God made a covenant with a people he chose as uniquely his own. He loved them. He revealed himself to them. He forgave them even when they sinned. In their suffering, He promised them justice. He promised that he would send them his full salvation, blessing even the nations of the world. I repeat the last point--he promised that the whole world would be blessed through them. All this God has done and fulfilled in Christ. We have been blessed through the Jews, as Christ Jesus himself said: "Salvation comes from the Jews."
Gentile Christians are only wild shoots grafted onto the vine of Israel. This is abundantly evident from the scriptures, the liturgy, and from daily Christian life. Living at the seminary for the past year--praying from the liturgy of the hours each day, studying the scriptures, seeking the Lord--I have begun to identify myself with the Jews (as I understand them from the OT and common knowledge). I can honestly say that I "feel Jewish."
Christians should know how deep is their Jewish identity when they pour out their hearts to God in the spirit and words of king David in the Psalms, when they cry out to God in their suffering, when they pray the Benedictus or the Magnificat--proclaiming aloud their joy in the messianic fulfillment, when they worship God for his mighty deeds of salvation, when they feel wrapped up in the love of God, when they seek to do the will of God in all things.

The God and Father of Jesus Christ is the God of Abraham, Issac, Jacob, and Joseph. When someone believes in Christ becomes a Christian, they embrace faith in the God of Abraham and Sarah. It is indispensable for each new Christian to be taught the Old Testament, so that they might know the God to whom they are giving over their life (and from whom they are receiving life in return). It all makes me think of the story of the Moabite Ruth, and her words to the Israelite, Naomi: "Your people shall be my people, and your God my God." When a man becomes a Christian, he says these words to all the people of Israel. This is because he himself becomes an Israelite of the heavenly Jerusalem, and a son of Abraham according faith.

Wednesday, November 03, 2004

Put your hope in heavenly things, not on earthly things.

Some thoughts on the feeling that many have of the futility of service in a world that has a seemingly unending need--seemingly undefeatable evil.....

I think that looking at the meaning of the incarnation of Christ and of his whole life and passion from a particular perspective sheds light on this dillemma. In these, he is shown to humble himself in being totally obedient to God's sending of him, and entering into the conditions of those in need, experiencing them himself. As he continues to serve these people, it becomes clear that the mission is too much--that the evil in the hearts of men (the very thing he came to remedy) is too strong for the numerically and geographically limited ministry he is doing. In the cross, he becomes swallowed up, so to speak, by the futility of his mission, and reaches the same end that those he came to serve and save all inevitably suffer: death. And yet all this was done in radical obedience to God, and in faith that God would not ultimately abandon him. And God will not abandon those who hope in him, those who have the loving obedience of faith in him. Because of Christ's obediance in service, though all seemed to have been loss and failure, God granted him abundant fruits. Both for him and those he was sent to.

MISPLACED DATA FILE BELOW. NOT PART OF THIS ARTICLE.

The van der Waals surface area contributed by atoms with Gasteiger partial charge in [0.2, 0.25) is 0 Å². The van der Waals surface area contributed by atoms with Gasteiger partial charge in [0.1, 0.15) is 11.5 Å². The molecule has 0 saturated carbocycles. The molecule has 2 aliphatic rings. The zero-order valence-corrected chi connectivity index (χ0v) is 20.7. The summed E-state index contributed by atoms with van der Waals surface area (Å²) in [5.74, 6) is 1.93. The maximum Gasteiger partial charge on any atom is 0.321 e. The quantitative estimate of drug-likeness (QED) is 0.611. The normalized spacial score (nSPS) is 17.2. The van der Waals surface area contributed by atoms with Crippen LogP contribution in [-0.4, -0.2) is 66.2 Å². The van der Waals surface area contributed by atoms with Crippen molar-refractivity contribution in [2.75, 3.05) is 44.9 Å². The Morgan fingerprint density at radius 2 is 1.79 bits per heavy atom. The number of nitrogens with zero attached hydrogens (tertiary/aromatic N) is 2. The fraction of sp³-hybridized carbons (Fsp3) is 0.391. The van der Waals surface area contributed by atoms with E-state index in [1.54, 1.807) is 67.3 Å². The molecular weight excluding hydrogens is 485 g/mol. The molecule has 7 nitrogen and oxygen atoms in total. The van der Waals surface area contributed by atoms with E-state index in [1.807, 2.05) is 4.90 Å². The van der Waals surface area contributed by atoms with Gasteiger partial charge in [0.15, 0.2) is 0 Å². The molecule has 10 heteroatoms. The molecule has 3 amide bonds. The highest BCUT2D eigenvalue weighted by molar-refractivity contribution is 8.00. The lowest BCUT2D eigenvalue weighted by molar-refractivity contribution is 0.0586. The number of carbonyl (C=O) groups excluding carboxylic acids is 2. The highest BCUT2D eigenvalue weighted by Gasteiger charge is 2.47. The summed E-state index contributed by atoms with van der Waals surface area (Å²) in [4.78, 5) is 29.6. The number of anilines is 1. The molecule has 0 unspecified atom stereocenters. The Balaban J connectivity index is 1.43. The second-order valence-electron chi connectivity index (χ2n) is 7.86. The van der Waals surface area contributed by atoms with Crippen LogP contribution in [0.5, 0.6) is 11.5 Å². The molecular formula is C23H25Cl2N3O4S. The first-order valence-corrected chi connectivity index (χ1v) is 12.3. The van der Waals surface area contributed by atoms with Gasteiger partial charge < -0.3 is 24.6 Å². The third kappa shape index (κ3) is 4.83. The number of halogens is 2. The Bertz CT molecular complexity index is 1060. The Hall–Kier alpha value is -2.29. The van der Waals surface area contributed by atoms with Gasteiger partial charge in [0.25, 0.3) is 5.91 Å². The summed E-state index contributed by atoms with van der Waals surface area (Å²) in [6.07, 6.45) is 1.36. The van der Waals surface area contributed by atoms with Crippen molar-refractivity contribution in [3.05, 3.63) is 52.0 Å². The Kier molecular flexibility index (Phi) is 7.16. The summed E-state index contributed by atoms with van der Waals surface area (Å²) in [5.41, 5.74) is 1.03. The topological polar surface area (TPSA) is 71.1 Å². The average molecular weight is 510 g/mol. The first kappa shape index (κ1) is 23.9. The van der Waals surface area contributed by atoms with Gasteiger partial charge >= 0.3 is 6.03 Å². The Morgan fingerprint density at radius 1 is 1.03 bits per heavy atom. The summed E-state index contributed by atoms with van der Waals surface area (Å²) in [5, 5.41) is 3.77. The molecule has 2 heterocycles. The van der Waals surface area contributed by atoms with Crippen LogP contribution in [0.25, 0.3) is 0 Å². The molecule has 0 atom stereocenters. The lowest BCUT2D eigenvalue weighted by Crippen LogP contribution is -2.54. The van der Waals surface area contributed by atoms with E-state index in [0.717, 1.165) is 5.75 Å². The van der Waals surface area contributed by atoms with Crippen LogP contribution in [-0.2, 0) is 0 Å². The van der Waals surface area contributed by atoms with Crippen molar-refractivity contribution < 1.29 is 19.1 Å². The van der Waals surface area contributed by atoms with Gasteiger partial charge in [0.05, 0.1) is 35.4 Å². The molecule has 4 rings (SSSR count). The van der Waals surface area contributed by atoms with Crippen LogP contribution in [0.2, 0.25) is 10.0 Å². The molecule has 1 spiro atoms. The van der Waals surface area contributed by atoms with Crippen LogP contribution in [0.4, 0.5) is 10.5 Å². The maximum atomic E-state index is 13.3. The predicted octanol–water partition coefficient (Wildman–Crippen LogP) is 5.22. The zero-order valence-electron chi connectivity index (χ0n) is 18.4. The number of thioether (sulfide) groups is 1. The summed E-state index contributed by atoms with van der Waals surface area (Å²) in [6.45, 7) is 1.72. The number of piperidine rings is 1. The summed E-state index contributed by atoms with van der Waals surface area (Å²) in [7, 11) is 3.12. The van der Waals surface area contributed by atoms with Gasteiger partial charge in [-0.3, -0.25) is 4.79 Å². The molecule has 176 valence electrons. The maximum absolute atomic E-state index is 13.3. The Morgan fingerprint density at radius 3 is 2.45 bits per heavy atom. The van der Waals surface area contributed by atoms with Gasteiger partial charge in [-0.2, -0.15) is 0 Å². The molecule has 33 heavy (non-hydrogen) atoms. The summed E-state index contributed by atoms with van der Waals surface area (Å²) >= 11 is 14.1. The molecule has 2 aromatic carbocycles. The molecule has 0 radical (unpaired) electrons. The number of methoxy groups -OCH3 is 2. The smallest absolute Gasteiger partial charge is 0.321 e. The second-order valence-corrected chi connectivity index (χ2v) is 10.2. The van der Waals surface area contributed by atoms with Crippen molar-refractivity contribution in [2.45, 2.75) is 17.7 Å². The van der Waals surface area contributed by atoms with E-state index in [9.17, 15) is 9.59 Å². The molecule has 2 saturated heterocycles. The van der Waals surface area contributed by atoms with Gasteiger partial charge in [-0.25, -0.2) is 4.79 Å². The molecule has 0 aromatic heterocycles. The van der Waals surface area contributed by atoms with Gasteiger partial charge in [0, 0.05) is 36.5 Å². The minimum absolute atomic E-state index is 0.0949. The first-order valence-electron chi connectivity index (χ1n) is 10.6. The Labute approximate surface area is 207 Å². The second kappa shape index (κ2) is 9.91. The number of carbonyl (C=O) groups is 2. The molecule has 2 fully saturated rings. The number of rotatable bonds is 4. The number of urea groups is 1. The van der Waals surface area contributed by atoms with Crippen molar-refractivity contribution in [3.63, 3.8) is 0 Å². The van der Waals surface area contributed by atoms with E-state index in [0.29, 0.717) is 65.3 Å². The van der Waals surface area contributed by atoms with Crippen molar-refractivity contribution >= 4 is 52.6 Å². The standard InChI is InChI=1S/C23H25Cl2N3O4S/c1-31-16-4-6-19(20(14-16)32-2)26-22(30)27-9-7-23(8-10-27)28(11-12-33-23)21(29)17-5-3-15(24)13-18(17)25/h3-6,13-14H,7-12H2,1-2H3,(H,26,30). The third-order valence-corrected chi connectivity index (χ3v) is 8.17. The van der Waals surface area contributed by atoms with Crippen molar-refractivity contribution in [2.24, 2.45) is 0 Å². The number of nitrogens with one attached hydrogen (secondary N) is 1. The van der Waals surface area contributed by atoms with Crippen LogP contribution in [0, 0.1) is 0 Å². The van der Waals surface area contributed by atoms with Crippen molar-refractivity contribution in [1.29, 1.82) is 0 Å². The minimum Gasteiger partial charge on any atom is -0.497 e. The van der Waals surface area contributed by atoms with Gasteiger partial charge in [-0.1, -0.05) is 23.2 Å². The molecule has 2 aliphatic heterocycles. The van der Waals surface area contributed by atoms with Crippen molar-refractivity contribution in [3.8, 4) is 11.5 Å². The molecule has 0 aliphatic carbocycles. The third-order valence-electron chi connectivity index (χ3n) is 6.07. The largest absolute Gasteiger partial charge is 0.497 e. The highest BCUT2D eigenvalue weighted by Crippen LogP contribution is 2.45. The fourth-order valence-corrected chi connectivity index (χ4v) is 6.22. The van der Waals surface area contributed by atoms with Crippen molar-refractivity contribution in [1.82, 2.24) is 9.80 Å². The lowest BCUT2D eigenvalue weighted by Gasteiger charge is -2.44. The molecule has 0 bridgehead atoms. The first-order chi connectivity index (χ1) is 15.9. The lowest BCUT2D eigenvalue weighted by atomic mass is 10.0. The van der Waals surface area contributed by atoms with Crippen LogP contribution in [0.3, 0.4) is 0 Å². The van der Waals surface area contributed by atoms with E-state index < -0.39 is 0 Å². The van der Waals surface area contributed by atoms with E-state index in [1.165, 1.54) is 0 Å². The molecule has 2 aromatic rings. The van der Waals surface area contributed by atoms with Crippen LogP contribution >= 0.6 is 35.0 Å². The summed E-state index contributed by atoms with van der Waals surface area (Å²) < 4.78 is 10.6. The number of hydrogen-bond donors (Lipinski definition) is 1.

So for us to live this in our lives, we need to follow the pattern of Christ. And this is why we need to (as is often said), "put our hope not in this world but in the world to come." If we put our ultimate hope in "what I (or we) can do" for the poor of the world, then we will be disappointed and despair because the work is too much for us (even collectively), there is too much evil in the hearts of men. But if we hope in heaven, which is God's work of "making things right," then we know that whether our service yields partial successes (for all successes in this world are partial), or yields failures, we can trust in God to bring about the fullness at the end of the ages. Rather than discouraging working in this world, hoping in heaven instead of in earth encourages working in the world. An activist view on life is thus seen to be surpassed by a active-contemplative life in God. Putting hope in this world ends up by dragging heaven down to earth, but putting hope in heaven lifts earth up to heaven.